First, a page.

And when towards the latter part of the debate, Ben Howlett spoke and said that he had come into the House that day intending to support the Bill, but "listening to speeches made by other Members... has completely changed my mind ", I for one believed he was not alone, and that others, many undecided at the outset, now felt the same. Of course, the Bill had its supporters, and the House listened to them as carefully as to any, not least Rob Marris, the Bill's promoter, and the former DPP, Keir Starmer, who had framed the guidelines which would be overturned if the Bill were, as he hoped, passed. But they were in the minority. As the debate drew to a close - and as, with an unprecedented eighty three members having put down to speak, the Deputy Speaker requested short speeches - speaker after speaker in a swift succession of two minute contributions voiced concerns about the Bill. The House had come to its collective decision. Indeed , when the votes were cast and counted, not only did it become clear that just under four hundred and fifty MPs had attended, on a Friday, to consider the issue, over half of current MPs had voted against it. No cause for triumphalism - there was none of the usual cheering at the result, and quite right too. The House quietly dispersed. Members had done their business and their duty, conscientiously and with dignity.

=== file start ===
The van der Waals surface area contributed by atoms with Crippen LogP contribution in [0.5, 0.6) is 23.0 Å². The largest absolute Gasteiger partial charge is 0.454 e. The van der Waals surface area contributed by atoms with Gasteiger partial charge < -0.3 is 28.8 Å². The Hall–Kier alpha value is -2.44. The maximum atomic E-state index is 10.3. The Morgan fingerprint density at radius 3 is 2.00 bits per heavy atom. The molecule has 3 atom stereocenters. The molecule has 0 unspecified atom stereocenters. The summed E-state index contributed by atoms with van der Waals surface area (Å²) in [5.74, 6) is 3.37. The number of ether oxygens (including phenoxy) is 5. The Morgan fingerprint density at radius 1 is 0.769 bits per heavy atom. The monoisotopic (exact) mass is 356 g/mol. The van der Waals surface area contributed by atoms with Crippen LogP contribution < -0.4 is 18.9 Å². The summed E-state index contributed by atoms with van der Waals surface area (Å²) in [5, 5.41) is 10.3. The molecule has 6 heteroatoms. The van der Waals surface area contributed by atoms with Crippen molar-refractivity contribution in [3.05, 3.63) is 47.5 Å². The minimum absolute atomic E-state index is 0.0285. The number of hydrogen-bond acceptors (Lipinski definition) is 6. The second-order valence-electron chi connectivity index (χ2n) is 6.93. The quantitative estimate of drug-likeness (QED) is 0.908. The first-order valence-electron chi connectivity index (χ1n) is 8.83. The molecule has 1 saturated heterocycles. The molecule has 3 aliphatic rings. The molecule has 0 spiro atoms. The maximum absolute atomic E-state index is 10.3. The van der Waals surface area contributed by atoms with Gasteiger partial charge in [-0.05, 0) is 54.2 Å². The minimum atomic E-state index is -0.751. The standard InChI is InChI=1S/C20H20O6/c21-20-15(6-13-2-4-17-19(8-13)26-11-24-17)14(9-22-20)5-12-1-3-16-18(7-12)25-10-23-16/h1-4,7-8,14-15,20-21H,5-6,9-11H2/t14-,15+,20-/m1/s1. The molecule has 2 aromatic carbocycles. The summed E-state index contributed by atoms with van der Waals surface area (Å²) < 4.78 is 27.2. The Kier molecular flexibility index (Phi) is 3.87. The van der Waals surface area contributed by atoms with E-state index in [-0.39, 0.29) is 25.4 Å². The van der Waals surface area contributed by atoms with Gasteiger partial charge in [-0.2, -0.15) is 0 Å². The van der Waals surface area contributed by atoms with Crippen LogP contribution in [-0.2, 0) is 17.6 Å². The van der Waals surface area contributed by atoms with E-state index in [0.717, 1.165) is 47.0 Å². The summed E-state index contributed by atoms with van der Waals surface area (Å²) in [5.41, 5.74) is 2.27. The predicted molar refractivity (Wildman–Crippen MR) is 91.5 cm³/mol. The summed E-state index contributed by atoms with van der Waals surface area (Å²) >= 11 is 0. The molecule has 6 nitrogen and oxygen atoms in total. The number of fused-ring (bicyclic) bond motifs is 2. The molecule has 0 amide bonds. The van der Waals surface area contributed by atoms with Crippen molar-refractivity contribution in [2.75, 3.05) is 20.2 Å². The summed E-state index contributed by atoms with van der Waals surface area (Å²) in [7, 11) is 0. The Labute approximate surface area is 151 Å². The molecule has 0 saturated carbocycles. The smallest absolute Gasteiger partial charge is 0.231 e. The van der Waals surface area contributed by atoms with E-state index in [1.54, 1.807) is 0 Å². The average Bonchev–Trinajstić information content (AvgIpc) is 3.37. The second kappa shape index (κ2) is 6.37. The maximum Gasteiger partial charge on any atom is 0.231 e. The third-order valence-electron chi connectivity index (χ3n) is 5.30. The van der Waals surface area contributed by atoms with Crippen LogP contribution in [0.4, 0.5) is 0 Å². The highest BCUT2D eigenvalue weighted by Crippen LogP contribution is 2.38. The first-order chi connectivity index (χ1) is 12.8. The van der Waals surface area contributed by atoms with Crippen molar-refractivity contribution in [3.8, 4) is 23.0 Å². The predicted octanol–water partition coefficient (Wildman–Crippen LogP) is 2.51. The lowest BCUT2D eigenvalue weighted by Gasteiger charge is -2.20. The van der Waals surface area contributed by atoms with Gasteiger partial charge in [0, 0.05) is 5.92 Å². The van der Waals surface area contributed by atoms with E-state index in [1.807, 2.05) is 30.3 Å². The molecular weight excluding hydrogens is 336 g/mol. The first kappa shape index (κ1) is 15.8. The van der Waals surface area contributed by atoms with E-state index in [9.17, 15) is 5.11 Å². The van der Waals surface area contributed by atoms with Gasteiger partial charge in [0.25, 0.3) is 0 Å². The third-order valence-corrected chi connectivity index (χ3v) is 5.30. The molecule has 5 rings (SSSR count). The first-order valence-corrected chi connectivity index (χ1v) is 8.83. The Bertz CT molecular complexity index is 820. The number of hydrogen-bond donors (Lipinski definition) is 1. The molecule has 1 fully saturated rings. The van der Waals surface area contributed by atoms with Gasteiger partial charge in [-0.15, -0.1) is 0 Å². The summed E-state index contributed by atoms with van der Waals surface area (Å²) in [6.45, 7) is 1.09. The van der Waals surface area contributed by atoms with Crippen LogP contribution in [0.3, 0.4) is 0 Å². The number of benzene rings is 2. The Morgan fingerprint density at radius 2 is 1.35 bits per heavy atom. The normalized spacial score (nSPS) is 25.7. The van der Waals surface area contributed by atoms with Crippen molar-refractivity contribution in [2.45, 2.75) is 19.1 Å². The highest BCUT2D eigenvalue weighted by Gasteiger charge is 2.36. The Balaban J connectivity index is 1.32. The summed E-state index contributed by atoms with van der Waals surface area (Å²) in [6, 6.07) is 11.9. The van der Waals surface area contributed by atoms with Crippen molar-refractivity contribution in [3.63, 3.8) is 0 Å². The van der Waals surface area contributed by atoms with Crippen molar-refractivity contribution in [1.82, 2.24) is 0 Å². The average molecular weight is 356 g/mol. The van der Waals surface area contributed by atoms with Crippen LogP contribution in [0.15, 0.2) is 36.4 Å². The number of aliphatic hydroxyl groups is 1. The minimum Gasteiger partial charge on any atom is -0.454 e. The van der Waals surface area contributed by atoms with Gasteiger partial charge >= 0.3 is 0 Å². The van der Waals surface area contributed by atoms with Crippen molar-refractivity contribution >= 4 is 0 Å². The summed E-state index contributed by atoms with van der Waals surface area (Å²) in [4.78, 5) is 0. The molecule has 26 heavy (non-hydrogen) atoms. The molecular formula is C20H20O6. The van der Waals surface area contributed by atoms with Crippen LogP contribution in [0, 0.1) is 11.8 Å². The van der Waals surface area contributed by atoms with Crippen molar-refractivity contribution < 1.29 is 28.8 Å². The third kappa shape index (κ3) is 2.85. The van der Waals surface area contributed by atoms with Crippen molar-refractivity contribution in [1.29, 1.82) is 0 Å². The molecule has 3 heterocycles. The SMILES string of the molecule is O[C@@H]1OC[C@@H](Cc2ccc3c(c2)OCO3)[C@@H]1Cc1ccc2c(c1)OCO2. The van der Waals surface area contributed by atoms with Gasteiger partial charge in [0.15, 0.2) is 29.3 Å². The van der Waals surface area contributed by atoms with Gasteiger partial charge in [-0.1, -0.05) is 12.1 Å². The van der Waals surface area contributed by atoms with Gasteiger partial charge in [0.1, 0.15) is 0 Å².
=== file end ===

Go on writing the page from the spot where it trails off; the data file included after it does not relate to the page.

Our challenge now is to ensure that the right solution to caring for our elderly and vulnerable, which is investing much more in palliative and holistic end of life care, is not just talked about but implemented. Baroness Finlay has introduced a Private Members Bill into the Lords which currently awaits its second reading, The Access To Palliative Care Bill. This aims to ensure that high quality palliative care is properly resourced and available for all who need it. Passing that Bill would be our best legacy from Friday.

Fiona Bruce is the Conservative MP for Congleton, and the chair of the All-Party Parliamentary Pro-Life Group